The book became extremely popular after it was released in January 2021. All 4,000 copies sold out within one year.

More and more parents and children in Xizang are hearing about Nor Nor's books.

Copies of the Tibetan version of How the Princess Cleans up Boogers by Chinese illustrator Li Zhuoying, which teaches children about hygiene, were gifted to children who graduated in 2022 from the Lhasa Experimental Kindergarten.

This has been the most fulfilling achievement for Tashi Tsering, as he has gone to great effort to provide more local children with the opportunity to read classic picture books and increase parents' awareness of the importance of early reading, thus spreading the concept of "parent-child reading" to more families in Xizang.

"Nowadays, Tibetan children in Xizang are also exposed to mobile phones and short videos at a very young age. They start speaking ­Putonghua at a very young age, and we hope to provide them with ­Tibetan language input through picture books," he added.

In addition to Nor Nor's own published children's books, other Tibetan language children's books from different regions are also displayed here.

Inspiration and practice

Tashi Tsering was born into an ordinary rural family in Gyangze county, Xigaze, Xizang. When he was in primary school, he became interested in illustrated books through a set of blue-covered Tibetan language versions of World's Best Fairy Tales that his uncle had bought.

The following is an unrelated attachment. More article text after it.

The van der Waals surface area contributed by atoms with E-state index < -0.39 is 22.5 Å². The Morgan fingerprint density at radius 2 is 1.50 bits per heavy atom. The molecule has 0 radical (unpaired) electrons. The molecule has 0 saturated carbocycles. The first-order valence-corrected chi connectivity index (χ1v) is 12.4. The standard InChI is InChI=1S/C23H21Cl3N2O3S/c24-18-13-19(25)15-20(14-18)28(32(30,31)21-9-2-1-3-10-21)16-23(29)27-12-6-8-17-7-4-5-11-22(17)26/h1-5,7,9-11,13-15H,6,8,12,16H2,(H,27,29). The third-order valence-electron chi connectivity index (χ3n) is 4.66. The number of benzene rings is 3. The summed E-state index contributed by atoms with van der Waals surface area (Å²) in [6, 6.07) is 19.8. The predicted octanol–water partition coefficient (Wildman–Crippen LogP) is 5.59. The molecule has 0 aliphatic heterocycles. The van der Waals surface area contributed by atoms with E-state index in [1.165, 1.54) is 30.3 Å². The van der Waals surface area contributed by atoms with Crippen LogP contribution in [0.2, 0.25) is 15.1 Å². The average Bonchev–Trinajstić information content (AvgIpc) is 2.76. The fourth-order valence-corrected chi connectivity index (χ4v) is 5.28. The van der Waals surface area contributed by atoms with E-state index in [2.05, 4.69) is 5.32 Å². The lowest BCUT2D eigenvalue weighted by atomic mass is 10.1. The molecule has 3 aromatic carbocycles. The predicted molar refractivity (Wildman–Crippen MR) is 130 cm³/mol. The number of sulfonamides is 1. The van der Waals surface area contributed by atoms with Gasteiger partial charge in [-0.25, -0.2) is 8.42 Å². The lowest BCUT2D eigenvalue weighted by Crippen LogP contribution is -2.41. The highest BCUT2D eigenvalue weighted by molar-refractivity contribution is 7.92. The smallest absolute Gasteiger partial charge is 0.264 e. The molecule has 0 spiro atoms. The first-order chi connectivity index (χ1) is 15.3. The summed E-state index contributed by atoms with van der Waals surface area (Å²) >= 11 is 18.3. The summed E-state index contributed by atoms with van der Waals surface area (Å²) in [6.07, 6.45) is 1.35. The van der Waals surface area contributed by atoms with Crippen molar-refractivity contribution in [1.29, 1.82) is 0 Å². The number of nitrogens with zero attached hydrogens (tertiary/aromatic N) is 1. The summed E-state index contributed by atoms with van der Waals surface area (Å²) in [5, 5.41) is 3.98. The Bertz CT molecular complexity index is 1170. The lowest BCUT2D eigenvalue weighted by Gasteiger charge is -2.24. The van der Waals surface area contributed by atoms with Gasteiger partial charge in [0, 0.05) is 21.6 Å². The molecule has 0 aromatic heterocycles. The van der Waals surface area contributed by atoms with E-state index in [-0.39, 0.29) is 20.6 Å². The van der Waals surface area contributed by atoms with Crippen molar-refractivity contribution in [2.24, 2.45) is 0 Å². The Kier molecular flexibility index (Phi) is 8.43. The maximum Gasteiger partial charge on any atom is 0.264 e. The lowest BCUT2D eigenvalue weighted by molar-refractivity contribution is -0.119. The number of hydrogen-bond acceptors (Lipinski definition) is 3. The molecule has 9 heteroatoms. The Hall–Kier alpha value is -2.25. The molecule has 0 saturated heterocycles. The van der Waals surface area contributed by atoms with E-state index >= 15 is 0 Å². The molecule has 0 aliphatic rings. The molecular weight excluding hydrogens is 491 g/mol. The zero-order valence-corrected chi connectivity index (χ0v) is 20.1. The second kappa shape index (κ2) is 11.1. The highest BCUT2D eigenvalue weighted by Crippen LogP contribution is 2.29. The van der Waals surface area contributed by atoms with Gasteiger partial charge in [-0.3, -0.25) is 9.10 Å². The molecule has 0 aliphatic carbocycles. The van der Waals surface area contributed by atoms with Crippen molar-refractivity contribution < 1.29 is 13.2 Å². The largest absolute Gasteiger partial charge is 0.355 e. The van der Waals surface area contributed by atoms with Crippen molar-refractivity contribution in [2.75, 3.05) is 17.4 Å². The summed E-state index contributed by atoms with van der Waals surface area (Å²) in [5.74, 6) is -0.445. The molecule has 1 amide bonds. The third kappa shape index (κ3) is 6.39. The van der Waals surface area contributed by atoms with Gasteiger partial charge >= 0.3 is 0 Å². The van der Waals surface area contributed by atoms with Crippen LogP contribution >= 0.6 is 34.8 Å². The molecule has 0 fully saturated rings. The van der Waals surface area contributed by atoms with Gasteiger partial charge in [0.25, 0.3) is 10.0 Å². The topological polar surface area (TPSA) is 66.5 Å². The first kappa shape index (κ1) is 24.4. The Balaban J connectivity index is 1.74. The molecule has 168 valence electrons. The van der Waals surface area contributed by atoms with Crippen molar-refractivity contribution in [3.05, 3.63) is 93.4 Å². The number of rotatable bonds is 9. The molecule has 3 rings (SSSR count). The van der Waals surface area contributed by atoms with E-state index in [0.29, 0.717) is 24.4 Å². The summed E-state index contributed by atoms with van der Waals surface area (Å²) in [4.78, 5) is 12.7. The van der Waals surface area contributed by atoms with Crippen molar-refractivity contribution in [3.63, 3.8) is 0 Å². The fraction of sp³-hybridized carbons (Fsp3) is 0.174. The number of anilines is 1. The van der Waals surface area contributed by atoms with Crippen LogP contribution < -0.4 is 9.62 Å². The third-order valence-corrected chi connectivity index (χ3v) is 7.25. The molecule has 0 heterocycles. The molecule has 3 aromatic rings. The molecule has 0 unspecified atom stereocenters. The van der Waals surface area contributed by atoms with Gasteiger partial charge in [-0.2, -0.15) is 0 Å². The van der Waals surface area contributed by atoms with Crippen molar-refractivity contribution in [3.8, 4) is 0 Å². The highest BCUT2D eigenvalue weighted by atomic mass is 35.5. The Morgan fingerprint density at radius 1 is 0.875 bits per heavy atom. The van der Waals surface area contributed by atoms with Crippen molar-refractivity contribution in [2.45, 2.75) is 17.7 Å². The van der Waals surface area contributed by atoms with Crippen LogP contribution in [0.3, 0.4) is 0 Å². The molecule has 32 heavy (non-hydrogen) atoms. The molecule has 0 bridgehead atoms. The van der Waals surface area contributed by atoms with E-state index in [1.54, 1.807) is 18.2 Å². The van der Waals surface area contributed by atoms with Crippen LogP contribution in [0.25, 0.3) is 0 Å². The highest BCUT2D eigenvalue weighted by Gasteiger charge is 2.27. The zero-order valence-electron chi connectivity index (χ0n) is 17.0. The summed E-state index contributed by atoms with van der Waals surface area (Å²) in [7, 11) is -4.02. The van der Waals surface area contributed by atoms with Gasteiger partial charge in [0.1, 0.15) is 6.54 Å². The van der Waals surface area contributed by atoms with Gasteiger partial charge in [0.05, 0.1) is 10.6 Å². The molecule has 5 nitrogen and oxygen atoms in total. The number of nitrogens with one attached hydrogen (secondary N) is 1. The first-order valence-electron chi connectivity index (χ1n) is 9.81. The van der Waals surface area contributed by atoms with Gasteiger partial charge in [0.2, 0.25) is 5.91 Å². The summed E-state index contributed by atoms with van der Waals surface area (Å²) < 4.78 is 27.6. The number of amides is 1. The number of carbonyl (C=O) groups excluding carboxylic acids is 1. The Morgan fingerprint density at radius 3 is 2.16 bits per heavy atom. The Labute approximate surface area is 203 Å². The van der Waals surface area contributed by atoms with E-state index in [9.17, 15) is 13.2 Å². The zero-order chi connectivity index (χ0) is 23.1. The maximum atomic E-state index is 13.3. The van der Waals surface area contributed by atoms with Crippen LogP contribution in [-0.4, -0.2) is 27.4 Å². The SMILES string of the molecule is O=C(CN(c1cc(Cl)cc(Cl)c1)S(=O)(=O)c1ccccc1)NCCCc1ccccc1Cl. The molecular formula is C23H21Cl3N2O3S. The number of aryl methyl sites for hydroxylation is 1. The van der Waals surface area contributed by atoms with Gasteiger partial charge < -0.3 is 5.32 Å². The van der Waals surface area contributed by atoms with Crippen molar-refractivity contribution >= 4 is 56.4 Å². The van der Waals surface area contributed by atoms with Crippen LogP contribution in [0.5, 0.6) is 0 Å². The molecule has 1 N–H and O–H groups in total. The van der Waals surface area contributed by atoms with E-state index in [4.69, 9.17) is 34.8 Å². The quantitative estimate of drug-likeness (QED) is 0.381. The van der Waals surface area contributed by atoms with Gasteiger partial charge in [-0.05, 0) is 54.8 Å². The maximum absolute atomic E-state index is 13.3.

In 2005, he was admitted to Southwest Jiaotong University in Chengdu, Sichuan Province. After graduation, he stayed in Chengdu and became an English teacher at a training institution. 

In 2013, Tashi Tsering returned to Lhasa and co-founded his own training institution. This was also the beginning of his formal contact with illustrated books.

Always interested in preschool education, Tashi Tsering started a podcast on WeChat in 2017 called Nor Nor's Story Time, during which he presented children's audio books in Tibetan, Putonghua and English.

A year later, Tashi Tsering was awarded a scholarship to study abroad in the field of early childhood education. During his one-year study at the University of Pennsylvania, he gained a deeper understanding of children's education and books. He said that he believes the development of children's education in Xizang is relatively late and slow, and most children's books are storybooks, with very few picture books for ­preschoolers. 

On the other hand, the diversity of picture books overall in China is very good, with both foreign imports and local creations.

"In Xizang, more and more people born ­after 1985 or 1990 are ­becoming ­parents. They know about picture books and hope to read them to their children, but they lack a formal platform to get them," Tashi Tsering said.

Leading a team of nearly 20 students from the Han and Tibetan ethnic groups, Tashi Tsering hopes his early childhood education enterprise can continue to develop. 

"I also hope that more children and even adults can truly feel the joy that picture books bring," he said.